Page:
No matter how you measure it, the American pharmaceutical industry is gigantic: the $446B Americans spent on medicines in 2016 represented 45% of the global market; while Japan, the United Kingdom, Germany, France, and Switzerland are major players, the United States’ pharmaceutical R&D spend in 2014, $89B, comprised 62% of global pharmaceutical R&D spending. The United States is also the world’s largest exporter of pharmaceuticals, with exports valued at $86B in 2015.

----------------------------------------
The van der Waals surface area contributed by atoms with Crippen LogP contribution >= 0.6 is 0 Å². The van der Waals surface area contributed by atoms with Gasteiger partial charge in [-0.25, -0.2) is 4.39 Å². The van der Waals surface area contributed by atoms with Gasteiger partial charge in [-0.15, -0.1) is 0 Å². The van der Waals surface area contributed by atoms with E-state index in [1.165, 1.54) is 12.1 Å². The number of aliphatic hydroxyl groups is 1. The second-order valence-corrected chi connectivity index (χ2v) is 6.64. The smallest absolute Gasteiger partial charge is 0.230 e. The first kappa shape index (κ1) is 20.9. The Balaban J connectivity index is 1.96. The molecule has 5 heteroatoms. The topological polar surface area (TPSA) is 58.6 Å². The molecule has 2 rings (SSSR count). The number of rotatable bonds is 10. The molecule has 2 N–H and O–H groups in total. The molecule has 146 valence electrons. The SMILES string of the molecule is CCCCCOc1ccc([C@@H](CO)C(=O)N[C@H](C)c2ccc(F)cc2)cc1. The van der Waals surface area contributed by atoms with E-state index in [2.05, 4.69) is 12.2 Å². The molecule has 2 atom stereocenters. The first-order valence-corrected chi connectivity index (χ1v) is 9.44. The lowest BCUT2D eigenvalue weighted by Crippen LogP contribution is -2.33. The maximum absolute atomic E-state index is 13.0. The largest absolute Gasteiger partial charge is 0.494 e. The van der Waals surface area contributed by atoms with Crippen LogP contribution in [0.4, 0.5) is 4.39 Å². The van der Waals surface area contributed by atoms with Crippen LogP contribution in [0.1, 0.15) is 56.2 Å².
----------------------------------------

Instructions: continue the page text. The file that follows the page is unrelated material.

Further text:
Some of the most valuable drugs being produced these days are temperature-sensitive biopharmaceuticals (more on that later), but the refrigerated supply chain—or ‘cold chain’—that enables this lucrative export business is low-tech and wasteful, often amounting to little more than styrofoam coolers and frozen gel packs. The global pharmaceutical industry spent $13.4B shipping temperature-sensitive biopharmaceuticals in 2017, but the World Health Organization estimated that up to 40% of vaccines shipped worldwide degraded due to temperature variation during transport. More than 60% of the temperature deviations affecting the quality of biopharmaceutical shipments occurred on airport tarmacs, which experience extreme temperatures. Air freight logistics personnel under time crunches often plan ahead, and park pallets next to aircraft hours before departure, where they can be exposed to temperatures from -40° F in Anchorage to 120° in Dubai.